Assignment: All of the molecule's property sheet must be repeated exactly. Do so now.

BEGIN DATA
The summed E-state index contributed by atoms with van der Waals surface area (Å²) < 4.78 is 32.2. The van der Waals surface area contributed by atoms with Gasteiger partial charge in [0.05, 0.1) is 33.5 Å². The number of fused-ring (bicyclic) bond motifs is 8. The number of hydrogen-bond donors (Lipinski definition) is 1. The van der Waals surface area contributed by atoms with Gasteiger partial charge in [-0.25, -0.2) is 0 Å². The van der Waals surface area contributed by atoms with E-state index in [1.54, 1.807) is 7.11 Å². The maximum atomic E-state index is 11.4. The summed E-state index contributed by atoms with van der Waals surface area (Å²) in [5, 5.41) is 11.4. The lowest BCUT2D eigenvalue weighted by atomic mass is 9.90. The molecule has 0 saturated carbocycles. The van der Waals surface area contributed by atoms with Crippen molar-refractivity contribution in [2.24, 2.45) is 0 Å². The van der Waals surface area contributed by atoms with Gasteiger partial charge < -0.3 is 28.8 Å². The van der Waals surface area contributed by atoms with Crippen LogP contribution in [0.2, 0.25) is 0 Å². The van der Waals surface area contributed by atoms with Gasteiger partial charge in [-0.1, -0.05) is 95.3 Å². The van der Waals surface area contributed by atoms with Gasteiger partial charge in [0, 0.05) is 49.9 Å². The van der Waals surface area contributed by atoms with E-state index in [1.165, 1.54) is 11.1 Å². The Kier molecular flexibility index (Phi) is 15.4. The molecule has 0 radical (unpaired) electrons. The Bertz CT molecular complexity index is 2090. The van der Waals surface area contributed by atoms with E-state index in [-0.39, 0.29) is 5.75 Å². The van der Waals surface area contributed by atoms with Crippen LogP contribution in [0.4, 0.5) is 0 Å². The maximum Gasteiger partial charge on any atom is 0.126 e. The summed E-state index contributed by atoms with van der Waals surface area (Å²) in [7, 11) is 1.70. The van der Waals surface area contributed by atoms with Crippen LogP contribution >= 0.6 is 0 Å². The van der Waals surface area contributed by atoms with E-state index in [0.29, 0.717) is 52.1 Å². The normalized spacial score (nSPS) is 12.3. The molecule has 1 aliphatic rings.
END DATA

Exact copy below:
The summed E-state index contributed by atoms with van der Waals surface area (Å²) < 4.78 is 32.2. The van der Waals surface area contributed by atoms with Gasteiger partial charge in [0.05, 0.1) is 33.5 Å². The number of fused-ring (bicyclic) bond motifs is 8. The number of hydrogen-bond donors (Lipinski definition) is 1. The van der Waals surface area contributed by atoms with Gasteiger partial charge in [-0.25, -0.2) is 0 Å². The van der Waals surface area contributed by atoms with E-state index in [1.54, 1.807) is 7.11 Å². The maximum atomic E-state index is 11.4. The summed E-state index contributed by atoms with van der Waals surface area (Å²) in [5, 5.41) is 11.4. The lowest BCUT2D eigenvalue weighted by atomic mass is 9.90. The molecule has 0 saturated carbocycles. The van der Waals surface area contributed by atoms with Crippen molar-refractivity contribution in [2.24, 2.45) is 0 Å². The van der Waals surface area contributed by atoms with Gasteiger partial charge < -0.3 is 28.8 Å². The van der Waals surface area contributed by atoms with Crippen LogP contribution in [0.2, 0.25) is 0 Å². The van der Waals surface area contributed by atoms with Gasteiger partial charge in [-0.1, -0.05) is 95.3 Å². The van der Waals surface area contributed by atoms with Gasteiger partial charge in [0, 0.05) is 49.9 Å². The van der Waals surface area contributed by atoms with E-state index in [1.165, 1.54) is 11.1 Å². The Kier molecular flexibility index (Phi) is 15.4. The molecule has 0 radical (unpaired) electrons. The Bertz CT molecular complexity index is 2090. The van der Waals surface area contributed by atoms with E-state index in [-0.39, 0.29) is 5.75 Å². The van der Waals surface area contributed by atoms with Crippen LogP contribution in [0.4, 0.5) is 0 Å². The maximum Gasteiger partial charge on any atom is 0.126 e. The summed E-state index contributed by atoms with van der Waals surface area (Å²) in [7, 11) is 1.70. The van der Waals surface area contributed by atoms with Crippen LogP contribution >= 0.6 is 0 Å². The van der Waals surface area contributed by atoms with E-state index in [0.29, 0.717) is 52.1 Å². The normalized spacial score (nSPS) is 12.3. The molecule has 1 aliphatic rings.